Uber Driver Arrested After Taking Couple to Airport, Returning to Burglarize Their Home
The case points to a scary vulnerability in the ride-sharing world.
Police in northern California have arrested an Uber driver who allegedly drove a couple to the airport last week before returning to their house and attempting to break in, exposing a scary and surprisingly obvious vulnerability in the ride-sharing ecosystem.
Authorities say Jackie Gordon Wilson picked up his two passengers at their home in San Mateo on Thursday and drove them to San Francisco International Airport. Seeing an opportunity, Wilson allegedly drove back to the couple's neighborhood and tried to break into their now-empty residence. Luckily, their alarm system activated and scared Wilson off—at which point police say he broke into a different home nearby and "ransacked" it, stealing several items.
Upon investigating, San Mateo Police learned that the burglar had been recorded at the second home by its Ring doorbell; the homeowner shared the footage on Ring's social app to alert others in the neighborhood, which is when the Uber riders recognized Wilson as their driver from earlier that day and realized he'd tried to break into their house as well. Police secured a warrant for his arrest on Friday and apprehended him at his home in a Sacramento suburb, where he was reportedly in possession of several of the stolen items in question.
Worldwide, people use Uber 15 million times per day. And according to a company statistics report released last year, its drivers have completed more than 5 billion trips since the company launched in 2009. Even though the vast majority of those trips are completed without incident, Uber’s background checks for drivers have long been scrutinized and been found sufficiently lacking. New safety features were added to the ride-sharing app last year in the face of a string of sexual assault claims and allegations that the company swept those reports under the rug.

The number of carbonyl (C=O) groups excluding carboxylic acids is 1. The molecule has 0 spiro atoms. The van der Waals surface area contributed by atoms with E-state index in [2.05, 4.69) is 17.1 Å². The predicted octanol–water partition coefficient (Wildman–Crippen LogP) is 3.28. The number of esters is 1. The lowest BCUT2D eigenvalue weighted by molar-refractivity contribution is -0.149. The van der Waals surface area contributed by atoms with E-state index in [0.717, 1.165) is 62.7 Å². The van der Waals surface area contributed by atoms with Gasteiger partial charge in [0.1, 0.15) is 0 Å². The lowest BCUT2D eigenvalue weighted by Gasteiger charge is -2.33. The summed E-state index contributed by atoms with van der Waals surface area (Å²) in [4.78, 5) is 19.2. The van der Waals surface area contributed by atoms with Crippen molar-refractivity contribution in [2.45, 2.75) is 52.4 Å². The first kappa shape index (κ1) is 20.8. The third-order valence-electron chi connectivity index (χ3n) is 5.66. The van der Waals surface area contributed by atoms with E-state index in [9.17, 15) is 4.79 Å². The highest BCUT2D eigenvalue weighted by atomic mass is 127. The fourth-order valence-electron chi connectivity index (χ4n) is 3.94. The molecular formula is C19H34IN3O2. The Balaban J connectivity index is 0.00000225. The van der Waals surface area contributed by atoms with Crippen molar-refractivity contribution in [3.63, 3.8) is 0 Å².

Two years ago, the state of Colorado fined the company $8.9 million for failure to adequately complete background checks after it was disclosed Uber had hired drivers with long criminal histories. One notable incident in Michigan saw an Uber driver pick up fares in the midst of a shooting spree that ended with six people dead and two injured. That driver was recently sentenced to life in prison.
Regular old taxis aren’t immune to criminal behavior either, and background checks for traditional cab drivers vary state-by-state. As such, guidelines on what constitutes disqualification from becoming a driver ranges. Uber has the same rules nationwide, though a simple Google search offers quite a bit of evidence that the ride-sharing giant's policies aren't infallible.
In a statement made to CNN, an Uber spokesman said that the company removed Wilson from its platform "as soon as we were made aware of the allegations," adding that its ready to help police complete their investigation. It's not the first time we've heard that line—what's still unclear is how exactly the company could safeguard against a crime of opportunity like this in the future.
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